Bryan Ottoson - American Head Charge

February 4, 2005

It is with sadness that I post this interview. As many people probably know, Bryan left us as a result of an accidental combination of prescription drugs and alcohol. I feel blessed to have been able to talk to Bryan over the phone for this interview. He was very humorous and funny and also very passionate and heartfelt about the achievements the band has made and the issues that the band has had to deal with. As a result of these issues, it made this band stronger and more determined. I hope that strength and determination helps get them through this painful time.

How are you doing?

Not too bad. Just got a fucking clean shave down at the hotel which we don't ever get so I'm feeling fresh. Minty fresh.

Sounds like you're looking good then. You guys started out in 2001 with The War Of Art. How many CDs have you guys released since then?

None actually. We have a record coming out on February 15 called The Feeding. This is the first record since The War Of Art. It's been about three years.

Why was there such a long period of time in between releases?

Well, we had a really long touring cycle first of all. We were on the road from August 2001 to 2003 I think is when we stopped. We had about two years and then we had a period when we got off the road where we took about three or four months off. Just right when we got off the road to take care of our health and take a break, we started writing songs for the new record and we wrote about 30 to 35 songs for American Records, our old label, and we ended up being low on the totem pole there. They were really busy with a lot of other artists that were a little bit bigger than us. We eventually ended up switching labels. We're on a smaller label called DRT now and that process of writing those very songs, 30 to 35 songs for American and going back and forth with them really took a long time and we eventually got to a place where we were like "dude, we've got to take these songs somewhere else because we're really not getting any attention here." They let us go really easy and we had basically already had this other deal lined up through DRT. That process again took six months to negotiate a new deal and then we had to do the new record which took about eight months from beginning to end. It's basically like we took a little bit of time off, we had to switch labels, and then we had to make another record. We wrote a fucking retarded amount of songs so that's basically it.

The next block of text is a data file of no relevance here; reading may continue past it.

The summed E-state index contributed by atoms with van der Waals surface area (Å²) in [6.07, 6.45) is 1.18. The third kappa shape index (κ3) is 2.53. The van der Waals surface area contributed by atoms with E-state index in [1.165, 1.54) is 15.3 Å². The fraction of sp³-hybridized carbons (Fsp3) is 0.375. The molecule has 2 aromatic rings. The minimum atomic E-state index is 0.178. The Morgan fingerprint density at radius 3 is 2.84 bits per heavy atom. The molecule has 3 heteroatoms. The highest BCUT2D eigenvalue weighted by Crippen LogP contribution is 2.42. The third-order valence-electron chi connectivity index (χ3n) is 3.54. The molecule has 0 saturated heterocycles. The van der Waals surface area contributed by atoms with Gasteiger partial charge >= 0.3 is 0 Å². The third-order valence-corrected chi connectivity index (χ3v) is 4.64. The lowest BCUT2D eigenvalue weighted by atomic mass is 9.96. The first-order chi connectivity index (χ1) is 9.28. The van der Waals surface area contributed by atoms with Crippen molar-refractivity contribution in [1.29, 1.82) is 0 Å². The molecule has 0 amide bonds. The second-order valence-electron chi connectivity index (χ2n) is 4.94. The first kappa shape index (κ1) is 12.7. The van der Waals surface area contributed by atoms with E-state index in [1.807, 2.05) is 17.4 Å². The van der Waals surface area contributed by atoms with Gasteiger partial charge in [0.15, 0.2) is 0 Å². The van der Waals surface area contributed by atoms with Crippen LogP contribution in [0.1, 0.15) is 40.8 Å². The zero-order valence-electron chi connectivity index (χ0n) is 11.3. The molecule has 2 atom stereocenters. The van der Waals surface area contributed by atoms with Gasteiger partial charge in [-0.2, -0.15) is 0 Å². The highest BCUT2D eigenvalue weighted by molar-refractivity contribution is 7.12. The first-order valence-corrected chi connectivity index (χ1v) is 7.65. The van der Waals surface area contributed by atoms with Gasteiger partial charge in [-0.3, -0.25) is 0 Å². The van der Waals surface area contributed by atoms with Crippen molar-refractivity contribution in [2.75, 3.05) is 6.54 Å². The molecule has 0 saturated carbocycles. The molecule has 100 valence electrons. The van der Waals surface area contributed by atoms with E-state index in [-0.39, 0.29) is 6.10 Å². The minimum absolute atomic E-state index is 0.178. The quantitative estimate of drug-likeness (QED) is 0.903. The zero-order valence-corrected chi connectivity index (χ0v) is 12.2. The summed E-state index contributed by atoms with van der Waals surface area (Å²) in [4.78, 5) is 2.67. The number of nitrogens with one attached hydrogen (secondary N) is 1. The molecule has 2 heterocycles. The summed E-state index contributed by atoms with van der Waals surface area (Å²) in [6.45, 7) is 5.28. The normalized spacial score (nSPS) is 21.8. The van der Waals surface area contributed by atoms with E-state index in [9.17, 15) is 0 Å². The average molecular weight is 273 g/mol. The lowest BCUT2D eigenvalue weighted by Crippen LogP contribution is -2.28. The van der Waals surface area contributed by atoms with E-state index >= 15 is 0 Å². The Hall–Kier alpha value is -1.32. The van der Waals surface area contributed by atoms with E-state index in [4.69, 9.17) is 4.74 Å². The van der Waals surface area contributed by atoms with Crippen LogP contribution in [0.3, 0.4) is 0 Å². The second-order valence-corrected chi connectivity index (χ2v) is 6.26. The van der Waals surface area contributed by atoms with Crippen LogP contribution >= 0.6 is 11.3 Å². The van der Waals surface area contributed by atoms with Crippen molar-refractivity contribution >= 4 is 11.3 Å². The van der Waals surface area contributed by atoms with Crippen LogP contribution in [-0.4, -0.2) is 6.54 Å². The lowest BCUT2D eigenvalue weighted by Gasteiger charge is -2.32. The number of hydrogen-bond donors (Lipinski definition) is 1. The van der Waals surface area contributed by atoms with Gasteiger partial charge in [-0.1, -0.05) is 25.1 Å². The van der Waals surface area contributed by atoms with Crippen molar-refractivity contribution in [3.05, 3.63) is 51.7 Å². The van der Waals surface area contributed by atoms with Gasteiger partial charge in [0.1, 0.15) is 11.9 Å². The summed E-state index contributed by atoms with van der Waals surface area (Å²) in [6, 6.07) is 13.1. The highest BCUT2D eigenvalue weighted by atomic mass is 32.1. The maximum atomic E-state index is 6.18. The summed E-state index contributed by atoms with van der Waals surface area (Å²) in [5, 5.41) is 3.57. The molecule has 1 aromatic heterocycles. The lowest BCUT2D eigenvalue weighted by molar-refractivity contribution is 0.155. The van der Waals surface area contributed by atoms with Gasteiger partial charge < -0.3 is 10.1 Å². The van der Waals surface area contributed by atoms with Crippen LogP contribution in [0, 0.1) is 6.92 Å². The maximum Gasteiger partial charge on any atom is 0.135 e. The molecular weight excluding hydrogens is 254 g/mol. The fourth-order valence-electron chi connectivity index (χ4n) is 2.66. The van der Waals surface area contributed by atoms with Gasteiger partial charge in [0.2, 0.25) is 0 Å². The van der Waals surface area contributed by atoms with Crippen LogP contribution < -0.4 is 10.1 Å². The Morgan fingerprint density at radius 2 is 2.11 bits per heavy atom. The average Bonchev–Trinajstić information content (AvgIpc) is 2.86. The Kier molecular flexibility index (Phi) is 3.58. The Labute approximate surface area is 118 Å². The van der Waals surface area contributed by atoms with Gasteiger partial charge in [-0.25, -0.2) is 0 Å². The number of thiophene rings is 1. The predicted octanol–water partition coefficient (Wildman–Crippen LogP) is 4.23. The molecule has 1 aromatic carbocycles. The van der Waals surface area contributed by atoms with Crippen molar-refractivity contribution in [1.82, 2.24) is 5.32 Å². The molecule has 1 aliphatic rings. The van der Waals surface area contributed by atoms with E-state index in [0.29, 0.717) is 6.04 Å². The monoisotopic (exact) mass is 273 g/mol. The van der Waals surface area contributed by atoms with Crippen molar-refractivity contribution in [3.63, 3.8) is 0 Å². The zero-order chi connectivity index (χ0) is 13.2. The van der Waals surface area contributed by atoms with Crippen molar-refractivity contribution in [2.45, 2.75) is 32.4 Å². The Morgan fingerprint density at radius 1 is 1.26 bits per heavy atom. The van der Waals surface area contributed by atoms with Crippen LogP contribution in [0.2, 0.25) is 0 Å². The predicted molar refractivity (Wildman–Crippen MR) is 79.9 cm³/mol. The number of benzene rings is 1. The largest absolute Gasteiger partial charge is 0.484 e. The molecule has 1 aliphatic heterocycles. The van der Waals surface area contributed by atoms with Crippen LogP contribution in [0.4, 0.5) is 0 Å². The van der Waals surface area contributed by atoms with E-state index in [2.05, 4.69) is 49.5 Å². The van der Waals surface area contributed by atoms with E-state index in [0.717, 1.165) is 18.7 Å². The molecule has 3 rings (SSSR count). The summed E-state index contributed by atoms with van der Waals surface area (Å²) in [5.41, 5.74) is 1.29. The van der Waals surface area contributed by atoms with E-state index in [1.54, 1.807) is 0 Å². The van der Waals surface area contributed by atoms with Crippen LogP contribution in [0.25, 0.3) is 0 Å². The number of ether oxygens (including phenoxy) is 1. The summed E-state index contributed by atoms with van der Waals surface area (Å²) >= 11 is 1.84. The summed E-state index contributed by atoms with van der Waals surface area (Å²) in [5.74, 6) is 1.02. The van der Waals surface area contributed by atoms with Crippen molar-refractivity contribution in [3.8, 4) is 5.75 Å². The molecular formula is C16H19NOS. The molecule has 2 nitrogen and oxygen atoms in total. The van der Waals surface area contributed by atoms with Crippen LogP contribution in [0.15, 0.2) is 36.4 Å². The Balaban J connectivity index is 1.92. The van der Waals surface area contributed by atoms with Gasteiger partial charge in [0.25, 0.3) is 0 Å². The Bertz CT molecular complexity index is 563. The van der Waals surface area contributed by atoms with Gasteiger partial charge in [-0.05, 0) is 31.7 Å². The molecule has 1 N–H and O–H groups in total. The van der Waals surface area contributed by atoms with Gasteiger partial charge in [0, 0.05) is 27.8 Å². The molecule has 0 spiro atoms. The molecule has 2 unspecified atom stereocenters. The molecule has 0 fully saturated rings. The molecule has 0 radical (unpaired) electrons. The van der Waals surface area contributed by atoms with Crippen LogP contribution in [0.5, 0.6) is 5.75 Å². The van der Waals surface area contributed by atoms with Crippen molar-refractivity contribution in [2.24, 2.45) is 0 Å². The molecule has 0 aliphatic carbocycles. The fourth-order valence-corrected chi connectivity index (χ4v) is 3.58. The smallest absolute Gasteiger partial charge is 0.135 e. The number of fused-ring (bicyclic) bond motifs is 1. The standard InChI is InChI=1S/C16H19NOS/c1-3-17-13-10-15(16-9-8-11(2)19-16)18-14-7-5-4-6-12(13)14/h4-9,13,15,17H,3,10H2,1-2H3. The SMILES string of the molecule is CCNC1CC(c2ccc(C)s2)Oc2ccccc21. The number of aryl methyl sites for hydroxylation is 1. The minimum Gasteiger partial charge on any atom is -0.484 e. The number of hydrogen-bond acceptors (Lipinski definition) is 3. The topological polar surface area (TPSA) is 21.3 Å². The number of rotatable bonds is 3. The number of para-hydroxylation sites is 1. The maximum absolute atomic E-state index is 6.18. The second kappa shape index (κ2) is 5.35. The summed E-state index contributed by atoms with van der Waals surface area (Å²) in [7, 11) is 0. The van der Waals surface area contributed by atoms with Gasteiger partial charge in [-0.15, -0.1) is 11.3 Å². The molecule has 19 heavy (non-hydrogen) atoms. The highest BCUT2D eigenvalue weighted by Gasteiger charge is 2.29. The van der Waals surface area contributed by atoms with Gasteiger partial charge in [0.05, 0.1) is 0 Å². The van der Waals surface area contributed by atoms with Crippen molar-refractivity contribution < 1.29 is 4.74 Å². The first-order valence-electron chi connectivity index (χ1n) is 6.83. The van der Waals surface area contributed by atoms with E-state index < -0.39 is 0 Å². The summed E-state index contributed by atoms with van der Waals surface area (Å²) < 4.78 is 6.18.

You managed to cram that down into 11 songs. What do you do with the rest of that stuff?

The last time, we actually recorded I think four or five tracks for The War Of Art that didn't make it on the record. I think we recorded two or three this time and we went to our producer, Greg Fidelman, in pre-production and we whittled it down. Obviously you can't have 30 songs on a record and everybody has their favorite songs and you just whittle it down to the songs that you think are the most potent and the best songs. What happens with them? Last time we had five or six or so songs that we were like "we've got to record these songs for the next record." What ends up happening is you go to write the new record and you have me in the band as the song writer which is totally different. You got Justin writing stuff and we have a new guitar player, Karma, too as well. Then you have all this new energy and the creative process is totally different. You've got these old songs that are cool but you have all this new shit. You eventually end up going with what you have instead of something from three years ago.

The old shit sits in the vault.

Pretty much. The same thing is going to happen this time. We have two or three songs that I totally want to be on the next record but even myself, I know that when we go to do the new record, we'll write 30 more songs and these songs will be old to me and they won't be as fresh. Your mindset is just totally different two years later. You're trying to say something creatively totally different and lyrically and musically and everything.

Besides that, in two years time different things happen in the world and you want to write about that.

Yeah, when we got off the road, we had something totally different to say I think. We were all different people than we are in the last year when a lot of the shit came together.

Your lead vocalist is Martin Cock. Is that a name he picked or is that actually his name?